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In the circus tent…a playroom favourite! She loves the kittens but isn’t really sure how happy she is that they are in her tent; they aren’t really sure it’s worth the risk! But both parties really want to be there! They are figuring it out together – liminality in action.

Island life – humanity and the tourism conundrum.

When I think ‘humanity’ I almost automatically think ‘children’.  This week’s humanity theme for the WordPress weekly photo challenge comes from ThirdEyeMom.  She writes about her own interpretation and understanding of humanity, by way of introduction:

The more I see the world, the more I realize that although people are different, we’re very much the same.  We speak different languages, have different cultures, religions, values, and physical traits, yet we all share common hopes and dreams of love, family, and survival.

I think that sense of sameness, that ability to overcome barriers of language, religion and so on is never more obvious than when you meet a child for the first time.  Children find a way to engage you and interact with you, no matter what.

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Kids being kids. Fun in the water!

These children from a local village in the Philippines were completely fascinated by my underwater camera.  They swam out to me, full of curiosity and desperate to have a look at me using it in the sea.  They were thrilled to get their photo taken and then see themselves on screen.

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Taking a break from the day job, selling fried bananas to the tourists relaxing on their sun-loungers by the beach.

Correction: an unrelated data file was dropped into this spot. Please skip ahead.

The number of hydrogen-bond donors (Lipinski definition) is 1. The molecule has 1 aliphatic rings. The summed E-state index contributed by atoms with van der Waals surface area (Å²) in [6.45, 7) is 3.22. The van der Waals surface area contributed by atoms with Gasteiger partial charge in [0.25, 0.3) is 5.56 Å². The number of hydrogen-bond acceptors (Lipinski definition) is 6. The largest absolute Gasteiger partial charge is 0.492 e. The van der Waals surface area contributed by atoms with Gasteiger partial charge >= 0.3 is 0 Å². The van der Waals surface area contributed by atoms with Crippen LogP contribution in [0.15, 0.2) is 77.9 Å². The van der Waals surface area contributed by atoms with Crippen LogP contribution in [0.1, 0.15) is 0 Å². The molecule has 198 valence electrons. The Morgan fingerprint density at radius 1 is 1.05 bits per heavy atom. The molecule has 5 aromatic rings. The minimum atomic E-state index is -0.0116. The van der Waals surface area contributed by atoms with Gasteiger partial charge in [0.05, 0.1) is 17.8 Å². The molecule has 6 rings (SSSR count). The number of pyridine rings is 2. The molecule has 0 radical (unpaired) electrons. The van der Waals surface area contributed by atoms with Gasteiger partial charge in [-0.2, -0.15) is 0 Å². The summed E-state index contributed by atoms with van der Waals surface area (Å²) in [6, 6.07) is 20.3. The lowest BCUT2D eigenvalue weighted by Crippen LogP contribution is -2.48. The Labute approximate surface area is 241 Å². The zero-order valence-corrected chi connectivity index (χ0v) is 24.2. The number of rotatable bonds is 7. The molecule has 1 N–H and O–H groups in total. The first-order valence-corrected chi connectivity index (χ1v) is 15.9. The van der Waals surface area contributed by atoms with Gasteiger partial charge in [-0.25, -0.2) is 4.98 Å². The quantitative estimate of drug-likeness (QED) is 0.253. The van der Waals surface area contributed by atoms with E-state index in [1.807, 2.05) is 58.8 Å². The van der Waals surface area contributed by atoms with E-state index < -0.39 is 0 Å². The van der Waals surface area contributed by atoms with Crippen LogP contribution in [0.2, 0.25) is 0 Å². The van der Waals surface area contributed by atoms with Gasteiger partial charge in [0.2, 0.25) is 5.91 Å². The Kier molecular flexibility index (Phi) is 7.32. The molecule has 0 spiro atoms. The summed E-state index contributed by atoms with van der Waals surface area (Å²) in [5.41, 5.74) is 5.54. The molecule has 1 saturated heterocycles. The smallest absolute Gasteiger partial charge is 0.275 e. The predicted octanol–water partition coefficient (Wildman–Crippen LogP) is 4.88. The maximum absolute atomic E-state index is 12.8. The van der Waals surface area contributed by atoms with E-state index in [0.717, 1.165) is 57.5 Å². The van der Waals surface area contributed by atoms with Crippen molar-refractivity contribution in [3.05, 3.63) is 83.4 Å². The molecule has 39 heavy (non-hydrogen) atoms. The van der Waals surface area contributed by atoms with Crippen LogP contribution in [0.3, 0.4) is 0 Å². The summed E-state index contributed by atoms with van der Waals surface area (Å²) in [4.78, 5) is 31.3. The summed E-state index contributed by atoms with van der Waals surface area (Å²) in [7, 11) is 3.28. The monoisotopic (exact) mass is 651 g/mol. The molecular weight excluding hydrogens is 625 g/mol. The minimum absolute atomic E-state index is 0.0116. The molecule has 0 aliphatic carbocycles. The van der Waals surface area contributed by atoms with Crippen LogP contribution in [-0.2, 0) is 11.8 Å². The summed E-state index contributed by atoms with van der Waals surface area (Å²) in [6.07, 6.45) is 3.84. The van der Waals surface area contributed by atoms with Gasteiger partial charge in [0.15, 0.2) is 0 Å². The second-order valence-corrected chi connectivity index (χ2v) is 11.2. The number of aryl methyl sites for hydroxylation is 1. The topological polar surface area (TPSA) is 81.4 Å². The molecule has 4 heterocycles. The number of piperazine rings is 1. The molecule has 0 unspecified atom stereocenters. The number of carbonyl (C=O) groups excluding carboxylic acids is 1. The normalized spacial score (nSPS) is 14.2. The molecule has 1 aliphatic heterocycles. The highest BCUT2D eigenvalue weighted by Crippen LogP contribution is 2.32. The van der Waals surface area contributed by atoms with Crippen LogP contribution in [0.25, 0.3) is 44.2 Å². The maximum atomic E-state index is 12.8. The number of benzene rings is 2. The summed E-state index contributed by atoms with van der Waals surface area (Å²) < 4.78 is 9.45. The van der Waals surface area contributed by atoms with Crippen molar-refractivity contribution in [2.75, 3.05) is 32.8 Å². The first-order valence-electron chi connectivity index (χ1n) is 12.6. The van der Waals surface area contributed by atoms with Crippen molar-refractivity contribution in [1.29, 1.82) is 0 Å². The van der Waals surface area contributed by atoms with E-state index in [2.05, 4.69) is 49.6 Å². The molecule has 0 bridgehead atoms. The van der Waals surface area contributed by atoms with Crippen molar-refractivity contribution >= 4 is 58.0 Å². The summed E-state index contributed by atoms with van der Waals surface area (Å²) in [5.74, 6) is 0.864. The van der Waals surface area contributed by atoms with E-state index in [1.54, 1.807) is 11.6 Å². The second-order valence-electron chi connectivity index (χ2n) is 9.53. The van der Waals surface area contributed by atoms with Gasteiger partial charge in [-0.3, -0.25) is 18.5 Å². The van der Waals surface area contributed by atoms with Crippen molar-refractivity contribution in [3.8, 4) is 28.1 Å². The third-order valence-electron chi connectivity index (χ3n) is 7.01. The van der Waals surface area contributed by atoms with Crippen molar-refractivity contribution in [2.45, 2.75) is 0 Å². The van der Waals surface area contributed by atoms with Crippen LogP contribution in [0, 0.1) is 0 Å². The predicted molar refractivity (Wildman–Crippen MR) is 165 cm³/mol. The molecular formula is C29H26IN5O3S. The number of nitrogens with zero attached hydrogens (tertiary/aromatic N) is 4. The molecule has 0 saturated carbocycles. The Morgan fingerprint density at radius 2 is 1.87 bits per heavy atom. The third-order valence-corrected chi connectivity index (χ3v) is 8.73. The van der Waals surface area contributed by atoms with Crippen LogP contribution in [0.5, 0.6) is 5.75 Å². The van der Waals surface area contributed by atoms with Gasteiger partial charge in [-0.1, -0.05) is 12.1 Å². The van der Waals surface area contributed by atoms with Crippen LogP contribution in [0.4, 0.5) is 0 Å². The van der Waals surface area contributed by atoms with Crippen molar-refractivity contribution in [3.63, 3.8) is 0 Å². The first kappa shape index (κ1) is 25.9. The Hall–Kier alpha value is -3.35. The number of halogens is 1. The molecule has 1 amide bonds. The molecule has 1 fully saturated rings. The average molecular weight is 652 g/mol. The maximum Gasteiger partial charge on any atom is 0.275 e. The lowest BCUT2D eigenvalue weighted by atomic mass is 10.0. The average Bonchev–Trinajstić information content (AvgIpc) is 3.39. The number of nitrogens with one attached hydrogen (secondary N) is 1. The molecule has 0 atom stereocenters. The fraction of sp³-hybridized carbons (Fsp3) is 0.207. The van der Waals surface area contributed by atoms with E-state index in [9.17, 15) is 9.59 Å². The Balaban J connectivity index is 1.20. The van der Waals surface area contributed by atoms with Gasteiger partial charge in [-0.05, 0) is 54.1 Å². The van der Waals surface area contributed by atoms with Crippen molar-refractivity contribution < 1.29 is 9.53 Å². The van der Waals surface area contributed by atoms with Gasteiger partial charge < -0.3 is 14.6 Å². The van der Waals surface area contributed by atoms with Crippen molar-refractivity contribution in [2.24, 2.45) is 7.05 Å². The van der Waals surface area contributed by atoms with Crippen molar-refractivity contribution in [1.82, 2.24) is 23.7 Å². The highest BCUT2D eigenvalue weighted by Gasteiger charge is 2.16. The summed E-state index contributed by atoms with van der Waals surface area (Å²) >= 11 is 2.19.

I love meeting children, reciprocating their warmth, playing with them and getting to know a little bit about them.  But I’m also aware of the potential pitfalls.  These children were incredibly friendly, but also really tenacious street sellers, peddling holiday trinkets to the tourist market that floods this island year-round for the diving opportunities on offer there. Although their smiles were endearing, the young sales teams could become a bit of a nuisance, badgering the same people day in day out to buy something from them.  But more importantly, in order to be on the tourist beaches desperately trying to sell their wares, they were missing out on school.

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Smile for the camera!

Unfortunately it was a common problem on the island. For many poor families struggling to make ends meet, the immediate and urgent need for income took priority over securing future earning potential through a solid educational foundation.  It is easy to make judgements about ill-advised parenting choices, but when people are living genuinely hand to mouth, sometimes the choices just aren’t there.

While I was on the island I spent some of my time teaching school children about basic marine science and conservation principles.  Part of the role was also trying to inspire the children, extolling the benefits of staying in school and getting a good education.  Classrooms were crowded, often with forty or more children crammed in a tiny space.  With children spilling out of the room, teaching from the front using the chalkboard – the only teaching tool available – was the only way.  Despite the rudimentary conditions, the children were always engaged, enthusiastic and eager to learn.  A scatter-gun approach to attendance, based on family earning needs, must make educational progress far harder for the children.  But at least those that go learn some of the basics while they are there.  Hopefully that counts for something.